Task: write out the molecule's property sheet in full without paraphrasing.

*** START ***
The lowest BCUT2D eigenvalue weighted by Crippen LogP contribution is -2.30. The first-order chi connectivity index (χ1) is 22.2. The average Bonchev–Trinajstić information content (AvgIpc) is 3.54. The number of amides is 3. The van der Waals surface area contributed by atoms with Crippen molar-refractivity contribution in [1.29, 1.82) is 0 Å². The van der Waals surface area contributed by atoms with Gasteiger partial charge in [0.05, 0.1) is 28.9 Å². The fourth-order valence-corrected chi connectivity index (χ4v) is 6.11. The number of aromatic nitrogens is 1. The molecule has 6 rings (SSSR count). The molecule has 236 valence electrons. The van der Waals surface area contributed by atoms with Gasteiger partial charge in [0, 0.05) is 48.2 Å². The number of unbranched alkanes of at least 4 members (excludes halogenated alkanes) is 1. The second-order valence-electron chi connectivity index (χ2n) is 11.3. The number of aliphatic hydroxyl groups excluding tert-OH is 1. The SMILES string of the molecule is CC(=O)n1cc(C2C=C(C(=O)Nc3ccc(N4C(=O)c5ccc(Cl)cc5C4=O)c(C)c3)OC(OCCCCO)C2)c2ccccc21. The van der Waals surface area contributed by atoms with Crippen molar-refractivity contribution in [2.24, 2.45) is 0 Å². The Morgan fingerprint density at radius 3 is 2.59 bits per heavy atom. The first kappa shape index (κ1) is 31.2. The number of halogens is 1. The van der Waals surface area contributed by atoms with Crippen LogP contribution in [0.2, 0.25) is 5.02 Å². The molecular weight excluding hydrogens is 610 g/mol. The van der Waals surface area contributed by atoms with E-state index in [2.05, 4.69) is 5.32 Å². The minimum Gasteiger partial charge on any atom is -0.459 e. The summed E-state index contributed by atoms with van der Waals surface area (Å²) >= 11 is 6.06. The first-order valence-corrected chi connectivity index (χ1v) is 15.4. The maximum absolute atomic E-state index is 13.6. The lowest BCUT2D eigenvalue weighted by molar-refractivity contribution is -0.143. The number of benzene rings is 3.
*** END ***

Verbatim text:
The lowest BCUT2D eigenvalue weighted by Crippen LogP contribution is -2.30. The first-order chi connectivity index (χ1) is 22.2. The average Bonchev–Trinajstić information content (AvgIpc) is 3.54. The number of amides is 3. The van der Waals surface area contributed by atoms with Crippen molar-refractivity contribution in [1.29, 1.82) is 0 Å². The van der Waals surface area contributed by atoms with Gasteiger partial charge in [0.05, 0.1) is 28.9 Å². The fourth-order valence-corrected chi connectivity index (χ4v) is 6.11. The number of aromatic nitrogens is 1. The molecule has 6 rings (SSSR count). The molecule has 236 valence electrons. The van der Waals surface area contributed by atoms with Gasteiger partial charge in [0, 0.05) is 48.2 Å². The number of unbranched alkanes of at least 4 members (excludes halogenated alkanes) is 1. The second-order valence-electron chi connectivity index (χ2n) is 11.3. The number of aliphatic hydroxyl groups excluding tert-OH is 1. The SMILES string of the molecule is CC(=O)n1cc(C2C=C(C(=O)Nc3ccc(N4C(=O)c5ccc(Cl)cc5C4=O)c(C)c3)OC(OCCCCO)C2)c2ccccc21. The van der Waals surface area contributed by atoms with Crippen molar-refractivity contribution in [2.24, 2.45) is 0 Å². The Morgan fingerprint density at radius 3 is 2.59 bits per heavy atom. The first kappa shape index (κ1) is 31.2. The number of halogens is 1. The van der Waals surface area contributed by atoms with Crippen LogP contribution in [0.2, 0.25) is 5.02 Å². The molecular weight excluding hydrogens is 610 g/mol. The van der Waals surface area contributed by atoms with E-state index in [2.05, 4.69) is 5.32 Å². The minimum Gasteiger partial charge on any atom is -0.459 e. The summed E-state index contributed by atoms with van der Waals surface area (Å²) >= 11 is 6.06. The first-order valence-corrected chi connectivity index (χ1v) is 15.4. The maximum absolute atomic E-state index is 13.6. The lowest BCUT2D eigenvalue weighted by molar-refractivity contribution is -0.143. The number of benzene rings is 3.